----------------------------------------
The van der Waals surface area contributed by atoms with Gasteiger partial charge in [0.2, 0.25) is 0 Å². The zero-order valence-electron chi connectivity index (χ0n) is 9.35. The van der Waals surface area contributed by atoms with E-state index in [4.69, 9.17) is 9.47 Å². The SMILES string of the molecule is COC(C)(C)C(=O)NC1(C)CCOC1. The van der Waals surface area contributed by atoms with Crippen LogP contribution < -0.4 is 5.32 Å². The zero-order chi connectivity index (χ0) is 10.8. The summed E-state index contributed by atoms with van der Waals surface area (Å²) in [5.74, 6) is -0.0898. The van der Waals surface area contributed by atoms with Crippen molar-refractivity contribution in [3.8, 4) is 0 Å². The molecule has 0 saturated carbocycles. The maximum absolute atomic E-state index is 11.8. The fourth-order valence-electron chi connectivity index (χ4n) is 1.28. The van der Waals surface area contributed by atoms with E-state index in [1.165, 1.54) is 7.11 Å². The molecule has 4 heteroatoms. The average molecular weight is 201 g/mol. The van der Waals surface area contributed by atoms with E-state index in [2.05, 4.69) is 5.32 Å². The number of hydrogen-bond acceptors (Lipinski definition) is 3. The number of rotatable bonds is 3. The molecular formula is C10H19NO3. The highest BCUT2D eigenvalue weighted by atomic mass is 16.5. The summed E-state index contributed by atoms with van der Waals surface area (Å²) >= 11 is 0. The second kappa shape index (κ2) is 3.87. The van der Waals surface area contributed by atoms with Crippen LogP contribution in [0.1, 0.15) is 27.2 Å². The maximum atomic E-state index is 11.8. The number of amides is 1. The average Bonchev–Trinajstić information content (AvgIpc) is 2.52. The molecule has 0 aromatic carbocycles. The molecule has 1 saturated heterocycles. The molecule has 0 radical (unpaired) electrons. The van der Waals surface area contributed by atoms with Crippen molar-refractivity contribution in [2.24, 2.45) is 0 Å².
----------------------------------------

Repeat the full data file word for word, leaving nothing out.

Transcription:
The van der Waals surface area contributed by atoms with Gasteiger partial charge in [0.2, 0.25) is 0 Å². The zero-order valence-electron chi connectivity index (χ0n) is 9.35. The van der Waals surface area contributed by atoms with E-state index in [4.69, 9.17) is 9.47 Å². The SMILES string of the molecule is COC(C)(C)C(=O)NC1(C)CCOC1. The van der Waals surface area contributed by atoms with Crippen LogP contribution < -0.4 is 5.32 Å². The zero-order chi connectivity index (χ0) is 10.8. The summed E-state index contributed by atoms with van der Waals surface area (Å²) in [5.74, 6) is -0.0898. The van der Waals surface area contributed by atoms with Crippen molar-refractivity contribution in [3.8, 4) is 0 Å². The molecule has 0 saturated carbocycles. The maximum absolute atomic E-state index is 11.8. The fourth-order valence-electron chi connectivity index (χ4n) is 1.28. The van der Waals surface area contributed by atoms with E-state index in [1.165, 1.54) is 7.11 Å². The molecule has 4 heteroatoms. The average molecular weight is 201 g/mol. The van der Waals surface area contributed by atoms with E-state index in [2.05, 4.69) is 5.32 Å². The number of hydrogen-bond acceptors (Lipinski definition) is 3. The number of rotatable bonds is 3. The molecular formula is C10H19NO3. The highest BCUT2D eigenvalue weighted by atomic mass is 16.5. The summed E-state index contributed by atoms with van der Waals surface area (Å²) >= 11 is 0. The second kappa shape index (κ2) is 3.87. The van der Waals surface area contributed by atoms with Crippen LogP contribution in [0.1, 0.15) is 27.2 Å². The maximum atomic E-state index is 11.8. The number of amides is 1. The average Bonchev–Trinajstić information content (AvgIpc) is 2.52. The molecule has 0 aromatic carbocycles. The molecule has 1 saturated heterocycles. The molecule has 0 radical (unpaired) electrons. The van der Waals surface area contributed by atoms with Crippen molar-refractivity contribution in [2.24, 2.45) is 0 Å².